Communities Celebrate 3rd Anniversary of California Desert National Monuments
Residents rally around trio of monuments, honoring the values they provide our local communities
MORONGO VALLEY – Local businesses, tribes, conservation groups, community leaders and more will come together Tuesday to celebrate the 3rd anniversary of San Bernardino County’s California Desert National Monuments. Designated by President Barack Obama on February 12, 2016, Mojave Trails, Castle Mountains and Sand to Snow National Monuments have since become beloved destinations, attracting visitors from around the world to experience the California desert.
“This celebration is a recognition of the community and volunteer effort that went into protecting these magnificent desert landscapes for future generations,” said April Sall, President of the California Desert Coalition. “The countless hours and engagement over the course of ten years represent a spectacular feat to leave the California Desert better than we found it. This was a truly visionary act, and a recognition of desert communities' tireless will to preserve a landscape and way of life we call home.”
All three California Desert monuments offer outstanding hiking, camping, hunting, rock-hounding, and opportunities for exploration on designated off-highway routes. Mojave Trails connects Joshua Tree National Park with the Mojave National Preserve, protecting archaeological and scientific wonders, important bighorn sheep and desert tortoise habitat, and cultural sites invaluable to the region’s Native American tribes.
“We're celebrating landscapes that represent a vast range of cultural and archaeological treasures, biological diversity and historical values to our region's Native American tribes,” said Michael Madrigal, President of the Native American Land Conservancy. “Our Desert monuments include cultural lands of supreme importance to tribes in our region, and we honor the protections they afford to our sacred places."
Sand to Snow boasts rare desert rivers, more than 1,700 Native American petroglyphs, and is the most biologically diverse of any U.S. national monument, with plants and animals not found anywhere else on Earth. The more remote Castle Mountains National Monument is home to rare native desert grasslands, sacred tribal sites, the historic gold mining ghost town of Hart, and the longest intact stretch of the original Route 66.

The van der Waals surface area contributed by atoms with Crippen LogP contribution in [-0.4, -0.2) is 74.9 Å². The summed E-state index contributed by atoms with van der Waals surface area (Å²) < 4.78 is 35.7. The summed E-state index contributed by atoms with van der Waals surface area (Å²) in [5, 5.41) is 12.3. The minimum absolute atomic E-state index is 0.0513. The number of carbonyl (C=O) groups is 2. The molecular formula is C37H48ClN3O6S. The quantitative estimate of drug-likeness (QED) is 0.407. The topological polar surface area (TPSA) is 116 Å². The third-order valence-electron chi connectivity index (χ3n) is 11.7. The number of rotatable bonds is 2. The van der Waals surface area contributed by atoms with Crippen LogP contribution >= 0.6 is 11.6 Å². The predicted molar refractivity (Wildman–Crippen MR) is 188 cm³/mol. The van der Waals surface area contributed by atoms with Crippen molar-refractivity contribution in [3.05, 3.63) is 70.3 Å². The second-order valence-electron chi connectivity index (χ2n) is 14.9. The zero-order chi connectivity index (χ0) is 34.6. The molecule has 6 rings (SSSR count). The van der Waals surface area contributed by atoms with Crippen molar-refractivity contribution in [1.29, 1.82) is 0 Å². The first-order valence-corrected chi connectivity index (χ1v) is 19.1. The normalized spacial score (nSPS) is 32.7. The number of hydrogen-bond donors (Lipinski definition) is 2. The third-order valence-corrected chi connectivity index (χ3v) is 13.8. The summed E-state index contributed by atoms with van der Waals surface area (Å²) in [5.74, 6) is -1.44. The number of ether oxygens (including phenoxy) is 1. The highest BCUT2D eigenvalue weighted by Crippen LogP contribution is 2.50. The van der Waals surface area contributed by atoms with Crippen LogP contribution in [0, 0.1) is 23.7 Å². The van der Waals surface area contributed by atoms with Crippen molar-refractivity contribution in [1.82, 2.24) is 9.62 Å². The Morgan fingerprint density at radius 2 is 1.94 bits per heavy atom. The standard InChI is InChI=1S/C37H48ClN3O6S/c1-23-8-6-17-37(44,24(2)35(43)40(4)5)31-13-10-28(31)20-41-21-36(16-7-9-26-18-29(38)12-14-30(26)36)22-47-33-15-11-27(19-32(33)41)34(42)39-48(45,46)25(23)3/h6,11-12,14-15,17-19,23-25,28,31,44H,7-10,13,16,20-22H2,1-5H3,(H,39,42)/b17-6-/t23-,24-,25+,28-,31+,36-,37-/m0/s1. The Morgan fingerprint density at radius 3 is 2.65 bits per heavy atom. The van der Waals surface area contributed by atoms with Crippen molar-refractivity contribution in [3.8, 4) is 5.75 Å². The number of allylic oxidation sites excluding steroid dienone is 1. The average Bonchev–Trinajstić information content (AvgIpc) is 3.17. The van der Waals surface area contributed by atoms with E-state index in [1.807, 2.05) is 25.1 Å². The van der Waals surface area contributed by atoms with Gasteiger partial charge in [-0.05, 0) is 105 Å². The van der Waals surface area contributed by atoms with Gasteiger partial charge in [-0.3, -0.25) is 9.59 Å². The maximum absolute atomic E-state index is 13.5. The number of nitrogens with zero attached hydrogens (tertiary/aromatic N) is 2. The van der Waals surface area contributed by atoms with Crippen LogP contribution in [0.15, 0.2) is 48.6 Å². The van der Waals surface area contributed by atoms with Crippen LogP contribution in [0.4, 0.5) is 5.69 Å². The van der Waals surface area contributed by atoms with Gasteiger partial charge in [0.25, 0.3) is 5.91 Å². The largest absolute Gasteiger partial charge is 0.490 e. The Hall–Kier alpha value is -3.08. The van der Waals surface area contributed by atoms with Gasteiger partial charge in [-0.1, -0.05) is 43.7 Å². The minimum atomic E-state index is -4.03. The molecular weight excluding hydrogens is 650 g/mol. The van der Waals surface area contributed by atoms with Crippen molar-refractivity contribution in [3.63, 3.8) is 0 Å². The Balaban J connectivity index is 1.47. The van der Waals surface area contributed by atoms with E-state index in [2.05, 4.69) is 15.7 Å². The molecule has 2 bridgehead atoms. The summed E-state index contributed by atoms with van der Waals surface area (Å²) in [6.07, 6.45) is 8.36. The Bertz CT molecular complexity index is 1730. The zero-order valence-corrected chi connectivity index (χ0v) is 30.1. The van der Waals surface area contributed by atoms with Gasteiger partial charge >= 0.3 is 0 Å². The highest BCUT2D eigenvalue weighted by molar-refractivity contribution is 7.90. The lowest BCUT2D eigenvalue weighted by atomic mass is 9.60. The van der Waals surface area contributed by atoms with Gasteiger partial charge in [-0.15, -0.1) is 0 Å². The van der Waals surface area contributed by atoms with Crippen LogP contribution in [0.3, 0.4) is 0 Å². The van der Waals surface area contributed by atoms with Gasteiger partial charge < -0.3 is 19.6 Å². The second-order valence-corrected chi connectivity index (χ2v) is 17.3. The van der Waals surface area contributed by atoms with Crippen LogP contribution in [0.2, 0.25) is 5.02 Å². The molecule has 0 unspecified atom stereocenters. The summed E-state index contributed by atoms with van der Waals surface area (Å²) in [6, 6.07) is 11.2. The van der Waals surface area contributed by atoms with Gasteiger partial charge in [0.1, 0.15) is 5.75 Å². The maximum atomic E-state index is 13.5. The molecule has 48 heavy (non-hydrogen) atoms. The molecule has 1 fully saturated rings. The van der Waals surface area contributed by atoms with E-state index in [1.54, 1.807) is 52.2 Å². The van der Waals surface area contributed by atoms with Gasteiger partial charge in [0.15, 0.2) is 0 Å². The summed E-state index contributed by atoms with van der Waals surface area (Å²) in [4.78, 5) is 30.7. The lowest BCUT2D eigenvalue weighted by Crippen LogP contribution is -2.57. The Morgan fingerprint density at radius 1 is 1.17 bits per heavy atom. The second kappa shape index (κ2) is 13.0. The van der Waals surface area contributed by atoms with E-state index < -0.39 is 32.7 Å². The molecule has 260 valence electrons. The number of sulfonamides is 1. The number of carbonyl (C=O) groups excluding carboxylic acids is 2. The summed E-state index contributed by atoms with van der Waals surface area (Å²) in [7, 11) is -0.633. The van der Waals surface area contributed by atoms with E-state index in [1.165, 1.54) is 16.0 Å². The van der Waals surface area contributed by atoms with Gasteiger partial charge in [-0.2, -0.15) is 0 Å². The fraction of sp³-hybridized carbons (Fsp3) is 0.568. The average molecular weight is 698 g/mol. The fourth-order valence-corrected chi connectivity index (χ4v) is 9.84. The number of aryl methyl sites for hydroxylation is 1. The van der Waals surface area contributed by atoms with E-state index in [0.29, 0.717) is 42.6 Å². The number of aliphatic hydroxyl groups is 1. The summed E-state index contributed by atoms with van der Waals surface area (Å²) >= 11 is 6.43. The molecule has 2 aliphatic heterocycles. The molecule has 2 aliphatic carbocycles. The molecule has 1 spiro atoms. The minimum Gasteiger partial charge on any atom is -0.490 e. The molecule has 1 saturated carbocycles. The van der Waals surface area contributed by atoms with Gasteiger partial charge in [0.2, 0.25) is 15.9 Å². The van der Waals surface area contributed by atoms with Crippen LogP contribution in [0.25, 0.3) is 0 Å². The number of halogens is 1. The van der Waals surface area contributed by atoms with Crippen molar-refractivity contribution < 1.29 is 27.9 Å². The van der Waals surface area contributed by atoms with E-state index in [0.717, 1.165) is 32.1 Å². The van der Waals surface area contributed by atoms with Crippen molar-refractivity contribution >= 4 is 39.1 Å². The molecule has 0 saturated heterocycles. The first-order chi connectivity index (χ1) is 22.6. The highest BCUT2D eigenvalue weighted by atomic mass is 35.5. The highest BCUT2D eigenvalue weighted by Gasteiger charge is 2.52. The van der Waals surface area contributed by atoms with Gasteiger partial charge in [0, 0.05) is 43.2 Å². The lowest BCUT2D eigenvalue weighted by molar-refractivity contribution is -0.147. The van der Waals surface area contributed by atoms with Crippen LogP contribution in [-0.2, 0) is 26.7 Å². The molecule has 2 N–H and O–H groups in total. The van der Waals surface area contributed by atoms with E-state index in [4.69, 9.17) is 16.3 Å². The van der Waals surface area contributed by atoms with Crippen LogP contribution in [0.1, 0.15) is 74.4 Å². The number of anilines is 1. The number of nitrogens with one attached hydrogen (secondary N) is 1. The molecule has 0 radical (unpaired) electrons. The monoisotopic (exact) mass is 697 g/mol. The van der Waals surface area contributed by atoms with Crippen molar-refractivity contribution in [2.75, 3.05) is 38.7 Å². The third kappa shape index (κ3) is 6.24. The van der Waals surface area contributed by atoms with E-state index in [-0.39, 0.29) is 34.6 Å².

“Decades of grassroots engagement in desert communities have helped make the California desert one of the largest protected desert landscapes in the world,” said Frazier Haney, Associate Southern California Director for Conservation Lands Foundation. “Mojave Trails, Sand to Snow, and Castle Mountains are expressions of that continued grassroots support for conserving this magnificent place. We hope more people can get involved and active in this legacy by joining in the myriad of events and outings, giving voice for continued protections, and volunteering their time to ensure this irreplaceable treasure remains protected for public use.”
Designation of the monuments was initiated by California’s U.S. Sen. Dianne Feinstein, who wanted protection for lands not included in the 1994 California Desert Protection Act. Working with business organizations, veterans, faith leaders, tribes, Latino groups, conservationists, and others, she asked President Obama to create the three monuments connecting existing parks and wilderness areas.
Tuesday’s celebration reinforces a public sentiment in direct opposition to the Trump Administration’s actions to reduce the size of national monuments and open up public lands with vital natural, recreational and historic features to oil and gas development. Sen. Feinstein, Sen. Kamala Harris and others have condemned President Trump’s actions and reaffirmed that national monuments are essential economic drivers that are built upon the support of local communities.
“The monuments’ designations were the culmination of years of community effort, resulting in increased tourism to the area, new energy in the local business community, and greater recognition of how special areas like Big Morongo Canyon really are,” said Meg Foley, Executive Director Friends of Big Morongo Canyon Preserve. “I’m proud to add my voice to those celebrating the third anniversary of our California Desert National Monuments.”
About the Conservation Lands Foundation
The Conservation Lands Foundation is the only organization dedicated solely to protecting, restoring and expanding the National Conservation Lands so they will endure from generation to generation. The National Conservation Lands are 36+ million acres of protected public lands, rivers and trails managed by the Bureau of Land Management, that have joined the ranks of our national parks and wildlife refuges as guardians of our nation’s natural, cultural and outdoor heritage, and drivers of its $887 billion outdoor recreation economy. Learn more at www.ConservationLands.org.